We’ve Got a Job: Book Review

February 25th, 2012 by

weve-got-a-job-cynthia-levinson-book-reviewLast month, I posted about the civil rights movement in honor of Martin Luther King Jr. Day. I mentioned sit-ins to protest segregated restaurants, and I shared trailers for books about church bombings and school integration. But there’s one thing I didn’t talk about at all: the 1963 Birmingham Children’s March, when 4,000 black elementary, middle, and high school students chose to be jailed as part of the fight for civil rights.

Pretty incredible, right? But even more incredible in my opinion — I don’t remember ever hearing about this before! Now that I know about it, I feel like this amazing story should be shared with everyone… so thank goodness for We’ve Got a Job by Cynthia Levinson! The book traces the build-up to the march, the crazy events during the days of student protest, the kids’ experience in overcrowded jails, and the aftermath of the movement through the eyes of four students who took part in it all.

If you’ve got an assignment for Black History Month, this is the perfect book for you. It’s full of photos, direct quotes from people who were there, and alternating viewpoints to show everything that was going on at the time. But also, it’s really truly fascinating! Here’s a taste, from the very beginning of the book:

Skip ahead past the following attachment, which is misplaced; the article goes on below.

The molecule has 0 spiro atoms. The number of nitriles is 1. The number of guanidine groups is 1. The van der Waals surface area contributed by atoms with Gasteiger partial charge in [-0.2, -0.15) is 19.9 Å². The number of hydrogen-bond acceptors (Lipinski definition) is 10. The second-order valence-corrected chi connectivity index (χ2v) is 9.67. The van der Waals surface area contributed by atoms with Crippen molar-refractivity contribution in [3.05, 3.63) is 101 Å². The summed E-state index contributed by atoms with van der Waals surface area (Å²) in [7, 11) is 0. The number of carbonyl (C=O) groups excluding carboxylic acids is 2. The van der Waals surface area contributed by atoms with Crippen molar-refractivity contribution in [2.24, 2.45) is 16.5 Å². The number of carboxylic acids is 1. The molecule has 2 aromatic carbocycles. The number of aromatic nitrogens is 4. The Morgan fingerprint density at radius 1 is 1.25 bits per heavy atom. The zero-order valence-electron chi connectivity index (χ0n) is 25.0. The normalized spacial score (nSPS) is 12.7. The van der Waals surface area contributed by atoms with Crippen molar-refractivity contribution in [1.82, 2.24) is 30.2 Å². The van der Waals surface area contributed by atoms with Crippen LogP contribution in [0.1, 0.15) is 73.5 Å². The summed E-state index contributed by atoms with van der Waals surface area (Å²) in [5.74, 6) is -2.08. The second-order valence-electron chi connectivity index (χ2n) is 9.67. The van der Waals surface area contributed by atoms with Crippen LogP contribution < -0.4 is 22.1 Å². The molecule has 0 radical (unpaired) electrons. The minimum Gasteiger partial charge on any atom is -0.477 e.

On Thursday morning, May 2, 1963, nine-year-old Audrey Faye Hendricks woke up with freedom on her mind. But, before she could be free, there was something important she had to do.

“I want to go to jail,” Audrey had told her mother.

Since Mr. and Mrs. Hendricks thought that was a good idea, they helped her get ready. Her father had even bought her a new game she’d been eyeing. Audrey imagined that it would entertain her if she got bored during her week on a cell block.

That morning, her mother took her to Center Street Elementary so she could tell her third-grade teacher why she’d be absent. Mrs. Wills cried. Audrey knew she was proud of her.

She also hugged all four grandparents goodbye.

One of her grandmothers assured her, “You’ll be fine.”

Then Audrey’s parents drove her to church to get arrested.

What the wha?! Can you even imagine getting ready to do something like that? It makes for a totally gripping read — kind of a cross between a textbook and a suspense novel!

Of course, if you want an actual novel to read after We’ve Got a Job, then don’t forget Nancy’s recommendation for Black History Month: Gabriel’s Horses by Alison Hart. Or if you have your own favorite book on the topic, leave a comment and tell us about it!

— Karen

Karen used to avoid nonfiction, until she realized how awesome it can be! Her favorite kind of nonfiction is crazy factoid books.

More about Karen »

Review copy of Gabriel’s Horses provided by the publisher.

Kidsmomo Podcast #42: “I Have a Dream”

February 22nd, 2011 by

From the Underground Railroad to the Great Depression to the civil rights movement of the 1960s — we’re traveling through time in our latest podcast, in honor of Black History Month. Of course, it wouldn’t be a Kidsmomo podcast without a couple detours along the way too…